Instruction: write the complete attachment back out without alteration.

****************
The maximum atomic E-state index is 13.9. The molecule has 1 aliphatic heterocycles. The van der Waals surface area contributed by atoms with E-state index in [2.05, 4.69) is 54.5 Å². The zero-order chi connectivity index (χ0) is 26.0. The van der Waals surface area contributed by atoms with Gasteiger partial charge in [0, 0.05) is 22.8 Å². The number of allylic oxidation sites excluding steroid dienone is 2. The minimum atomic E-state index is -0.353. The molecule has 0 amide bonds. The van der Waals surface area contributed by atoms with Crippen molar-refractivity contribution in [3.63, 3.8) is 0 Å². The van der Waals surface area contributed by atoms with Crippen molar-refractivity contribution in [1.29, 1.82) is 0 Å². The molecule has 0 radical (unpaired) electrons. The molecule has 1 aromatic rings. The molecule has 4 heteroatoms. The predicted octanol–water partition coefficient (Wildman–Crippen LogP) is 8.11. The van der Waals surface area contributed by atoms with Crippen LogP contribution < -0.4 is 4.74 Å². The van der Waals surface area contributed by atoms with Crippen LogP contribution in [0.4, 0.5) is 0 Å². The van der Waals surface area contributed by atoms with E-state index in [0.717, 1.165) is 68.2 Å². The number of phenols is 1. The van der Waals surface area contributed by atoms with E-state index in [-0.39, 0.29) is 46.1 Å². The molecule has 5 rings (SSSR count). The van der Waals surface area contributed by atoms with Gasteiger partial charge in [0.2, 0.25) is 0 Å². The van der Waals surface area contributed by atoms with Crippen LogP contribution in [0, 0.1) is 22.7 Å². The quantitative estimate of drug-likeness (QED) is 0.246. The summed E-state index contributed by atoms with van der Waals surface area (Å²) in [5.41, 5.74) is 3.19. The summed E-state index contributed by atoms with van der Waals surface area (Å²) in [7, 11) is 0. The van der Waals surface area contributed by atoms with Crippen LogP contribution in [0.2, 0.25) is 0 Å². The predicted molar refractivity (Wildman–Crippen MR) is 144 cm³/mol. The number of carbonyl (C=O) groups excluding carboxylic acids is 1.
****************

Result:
The maximum atomic E-state index is 13.9. The molecule has 1 aliphatic heterocycles. The van der Waals surface area contributed by atoms with E-state index in [2.05, 4.69) is 54.5 Å². The zero-order chi connectivity index (χ0) is 26.0. The van der Waals surface area contributed by atoms with Gasteiger partial charge in [0, 0.05) is 22.8 Å². The number of allylic oxidation sites excluding steroid dienone is 2. The minimum atomic E-state index is -0.353. The molecule has 0 amide bonds. The van der Waals surface area contributed by atoms with Crippen molar-refractivity contribution in [3.63, 3.8) is 0 Å². The van der Waals surface area contributed by atoms with Crippen molar-refractivity contribution in [1.29, 1.82) is 0 Å². The molecule has 0 radical (unpaired) electrons. The molecule has 1 aromatic rings. The molecule has 4 heteroatoms. The predicted octanol–water partition coefficient (Wildman–Crippen LogP) is 8.11. The van der Waals surface area contributed by atoms with Crippen LogP contribution < -0.4 is 4.74 Å². The van der Waals surface area contributed by atoms with Crippen LogP contribution in [0.4, 0.5) is 0 Å². The van der Waals surface area contributed by atoms with E-state index in [0.717, 1.165) is 68.2 Å². The number of phenols is 1. The van der Waals surface area contributed by atoms with E-state index in [-0.39, 0.29) is 46.1 Å². The molecule has 5 rings (SSSR count). The van der Waals surface area contributed by atoms with Gasteiger partial charge in [0.2, 0.25) is 0 Å². The van der Waals surface area contributed by atoms with Crippen LogP contribution in [0, 0.1) is 22.7 Å². The quantitative estimate of drug-likeness (QED) is 0.246. The summed E-state index contributed by atoms with van der Waals surface area (Å²) in [5.41, 5.74) is 3.19. The summed E-state index contributed by atoms with van der Waals surface area (Å²) in [7, 11) is 0. The van der Waals surface area contributed by atoms with Crippen LogP contribution in [0.2, 0.25) is 0 Å². The predicted molar refractivity (Wildman–Crippen MR) is 144 cm³/mol. The number of carbonyl (C=O) groups excluding carboxylic acids is 1.